The Cypress Twig Gall Midge Fly (Taxodiomyia cupressiananassa, family Cecidomyiidae) is now producing second generation galls in southwest Ohio. The spongy, snow-white galls are most commonly found on baldcypress (Taxodium distichum) where heavy galling may occur year-after-year on highly susceptible trees. Galls may also arise to a lesser degree on pond cypress (T. ascendens).
The 1/8 - 1/2" long galls appear white due to a covering of fine, powdery material. Rubbing the powder off reveals the gall's true light green color. Old galls become shriveled and turn purplish-brown.
The common name "twig gall" is technically inaccurate since these are not stem galls; they arise from the base of leaflets. Indeed, needles extend through the galls to protrude beyond the gall surface and a portion of new leaf growth usually extends beyond the tips of the galls.
Slicing open the galls will reveal multiple larval chambers with each chamber containing a single tiny, orangish-yellow midge fly larva (maggot). The size of the gall depends on the number of maggots that are housed within the gall. However, this relationship can be unreliable at this time of the year because small, second generation galls are now forming.
The flies have two gall-making generations per season in Ohio. The midge flies spend the winter as larvae inside galls on the ground that have detached from the trees in the fall. The immature flies pupate in the spring with adults emerging to fly to the newly expanding leaf buds where they lay eggs to initiate gall formation. Larvae in the resulting first generation galls appear to pupate within galls that remain attached to the tree.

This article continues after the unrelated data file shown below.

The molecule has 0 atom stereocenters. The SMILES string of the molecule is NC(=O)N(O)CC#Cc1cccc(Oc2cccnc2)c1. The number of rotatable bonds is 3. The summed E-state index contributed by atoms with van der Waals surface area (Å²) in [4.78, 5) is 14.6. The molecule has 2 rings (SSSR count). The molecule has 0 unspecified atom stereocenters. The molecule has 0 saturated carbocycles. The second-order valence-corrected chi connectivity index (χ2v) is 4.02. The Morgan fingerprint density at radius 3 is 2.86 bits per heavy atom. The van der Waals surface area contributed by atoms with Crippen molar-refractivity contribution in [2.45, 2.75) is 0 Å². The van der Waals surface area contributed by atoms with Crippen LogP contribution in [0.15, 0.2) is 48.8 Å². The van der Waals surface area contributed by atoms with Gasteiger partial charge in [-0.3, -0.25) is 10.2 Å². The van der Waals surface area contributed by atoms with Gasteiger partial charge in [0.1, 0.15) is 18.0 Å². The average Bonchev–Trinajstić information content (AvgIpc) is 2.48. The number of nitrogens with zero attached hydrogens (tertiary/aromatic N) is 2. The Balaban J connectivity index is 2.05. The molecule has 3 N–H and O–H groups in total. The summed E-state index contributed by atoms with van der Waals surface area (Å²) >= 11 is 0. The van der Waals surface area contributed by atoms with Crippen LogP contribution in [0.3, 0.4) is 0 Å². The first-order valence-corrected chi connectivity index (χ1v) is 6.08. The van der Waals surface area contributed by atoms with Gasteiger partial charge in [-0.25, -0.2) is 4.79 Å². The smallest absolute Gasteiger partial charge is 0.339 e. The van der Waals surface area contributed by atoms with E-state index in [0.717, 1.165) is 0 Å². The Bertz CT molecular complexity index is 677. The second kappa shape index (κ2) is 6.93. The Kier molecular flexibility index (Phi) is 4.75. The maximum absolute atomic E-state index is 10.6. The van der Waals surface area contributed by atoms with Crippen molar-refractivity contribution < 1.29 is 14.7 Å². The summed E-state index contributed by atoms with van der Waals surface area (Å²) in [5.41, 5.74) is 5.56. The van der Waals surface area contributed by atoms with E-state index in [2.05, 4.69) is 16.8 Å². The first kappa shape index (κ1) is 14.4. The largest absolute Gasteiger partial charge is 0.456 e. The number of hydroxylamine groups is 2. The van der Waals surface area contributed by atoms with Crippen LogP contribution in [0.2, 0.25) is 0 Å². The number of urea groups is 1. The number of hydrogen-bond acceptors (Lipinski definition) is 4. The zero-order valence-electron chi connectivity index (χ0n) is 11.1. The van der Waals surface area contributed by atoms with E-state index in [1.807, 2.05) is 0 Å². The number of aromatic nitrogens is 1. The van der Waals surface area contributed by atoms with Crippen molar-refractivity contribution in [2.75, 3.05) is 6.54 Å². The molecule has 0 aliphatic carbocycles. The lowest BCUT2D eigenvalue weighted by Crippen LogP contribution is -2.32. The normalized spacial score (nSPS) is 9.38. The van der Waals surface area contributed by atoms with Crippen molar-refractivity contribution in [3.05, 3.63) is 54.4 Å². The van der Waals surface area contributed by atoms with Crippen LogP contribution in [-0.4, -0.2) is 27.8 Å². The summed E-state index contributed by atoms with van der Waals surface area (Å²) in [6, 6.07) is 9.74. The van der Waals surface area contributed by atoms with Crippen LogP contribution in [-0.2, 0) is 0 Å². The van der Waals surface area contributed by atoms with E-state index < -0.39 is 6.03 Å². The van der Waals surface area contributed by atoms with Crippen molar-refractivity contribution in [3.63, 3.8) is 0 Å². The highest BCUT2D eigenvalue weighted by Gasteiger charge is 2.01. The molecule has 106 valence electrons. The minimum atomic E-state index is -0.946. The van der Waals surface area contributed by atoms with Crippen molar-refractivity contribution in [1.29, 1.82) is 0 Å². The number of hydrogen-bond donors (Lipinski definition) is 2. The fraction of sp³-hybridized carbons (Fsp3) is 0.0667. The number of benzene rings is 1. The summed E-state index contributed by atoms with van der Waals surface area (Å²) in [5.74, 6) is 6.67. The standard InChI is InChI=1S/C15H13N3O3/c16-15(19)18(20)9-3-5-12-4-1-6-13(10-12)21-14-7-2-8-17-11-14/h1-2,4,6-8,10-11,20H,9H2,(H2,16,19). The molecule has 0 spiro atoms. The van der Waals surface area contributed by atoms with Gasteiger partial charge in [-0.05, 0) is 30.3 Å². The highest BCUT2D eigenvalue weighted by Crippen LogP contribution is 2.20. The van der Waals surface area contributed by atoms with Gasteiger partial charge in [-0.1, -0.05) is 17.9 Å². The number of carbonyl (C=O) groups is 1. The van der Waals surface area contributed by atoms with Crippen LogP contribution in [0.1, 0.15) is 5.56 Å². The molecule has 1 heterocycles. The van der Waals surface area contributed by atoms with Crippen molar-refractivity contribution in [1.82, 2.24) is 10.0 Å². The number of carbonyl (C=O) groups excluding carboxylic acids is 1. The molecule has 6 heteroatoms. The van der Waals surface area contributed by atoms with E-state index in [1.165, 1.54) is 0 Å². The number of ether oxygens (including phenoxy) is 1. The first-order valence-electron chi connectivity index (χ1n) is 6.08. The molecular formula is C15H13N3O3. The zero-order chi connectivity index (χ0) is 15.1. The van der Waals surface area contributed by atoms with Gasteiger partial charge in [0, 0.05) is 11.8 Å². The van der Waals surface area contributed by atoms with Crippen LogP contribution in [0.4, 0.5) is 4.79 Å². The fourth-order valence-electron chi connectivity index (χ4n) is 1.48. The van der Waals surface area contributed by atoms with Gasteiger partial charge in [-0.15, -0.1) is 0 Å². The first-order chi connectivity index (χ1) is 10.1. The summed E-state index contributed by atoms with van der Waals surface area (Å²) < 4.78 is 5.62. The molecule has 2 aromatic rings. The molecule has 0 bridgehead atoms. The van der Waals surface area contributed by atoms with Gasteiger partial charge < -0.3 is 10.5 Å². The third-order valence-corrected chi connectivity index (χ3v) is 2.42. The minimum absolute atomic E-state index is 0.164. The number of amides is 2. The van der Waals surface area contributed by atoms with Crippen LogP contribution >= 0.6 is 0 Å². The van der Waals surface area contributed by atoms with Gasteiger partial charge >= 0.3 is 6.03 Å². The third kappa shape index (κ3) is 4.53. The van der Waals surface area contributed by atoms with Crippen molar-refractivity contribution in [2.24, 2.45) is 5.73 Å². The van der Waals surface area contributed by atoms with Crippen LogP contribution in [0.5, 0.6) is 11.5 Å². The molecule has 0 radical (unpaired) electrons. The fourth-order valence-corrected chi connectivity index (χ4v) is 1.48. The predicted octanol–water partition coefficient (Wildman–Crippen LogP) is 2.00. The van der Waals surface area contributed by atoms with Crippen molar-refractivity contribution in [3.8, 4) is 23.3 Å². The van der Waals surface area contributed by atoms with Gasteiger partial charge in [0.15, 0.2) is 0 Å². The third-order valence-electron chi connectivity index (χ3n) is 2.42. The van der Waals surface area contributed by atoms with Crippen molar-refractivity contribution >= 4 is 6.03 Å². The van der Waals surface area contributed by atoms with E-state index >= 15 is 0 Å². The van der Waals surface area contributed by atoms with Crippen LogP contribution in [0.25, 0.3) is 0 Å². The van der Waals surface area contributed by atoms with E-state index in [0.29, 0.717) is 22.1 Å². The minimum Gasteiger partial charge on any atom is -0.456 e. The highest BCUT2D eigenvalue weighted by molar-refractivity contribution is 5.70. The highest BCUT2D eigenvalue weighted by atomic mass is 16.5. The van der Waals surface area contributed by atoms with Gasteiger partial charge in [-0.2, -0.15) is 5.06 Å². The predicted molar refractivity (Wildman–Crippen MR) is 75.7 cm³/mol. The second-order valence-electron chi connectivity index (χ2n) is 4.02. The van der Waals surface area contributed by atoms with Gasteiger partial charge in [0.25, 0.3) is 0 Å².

The second generation galls that are now forming are very small and located at the tips of leaflets. The galls will gradually enlarge as the larvae develop towards maturity. It is these galls that are shed in the fall, along with the baldcypress foliage, to drop to the ground and provide winter quarters for the midge larvae.
As with the vast majority of plant galls, cypress twig galls cause no appreciable harm to the overall health of their tree hosts. However, their snow-white appearance against the dark green foliage of baldcypress makes them very noticeable. Also, the foliage extending from the tips of the galls may turn brown further reducing a tree's aesthetic appeal.
Unfortunately, there are no effective chemical control recommendations to suppress this midge fly gall-maker. Adding to the challenge, it appears the genetics of some trees makes them very susceptible to gall formation. It's common for one baldcypress tree to be heavily galled year-after-year while nearby trees remain free of galls.
Pruning and destroying newly forming galls right now may be helpful in reducing populations on small trees. However, heavy galling indicates the tree is highly susceptible to the handiwork of the cypress twig gall midge fly. Ultimately, knees won't be the only thing that stands out on the tree.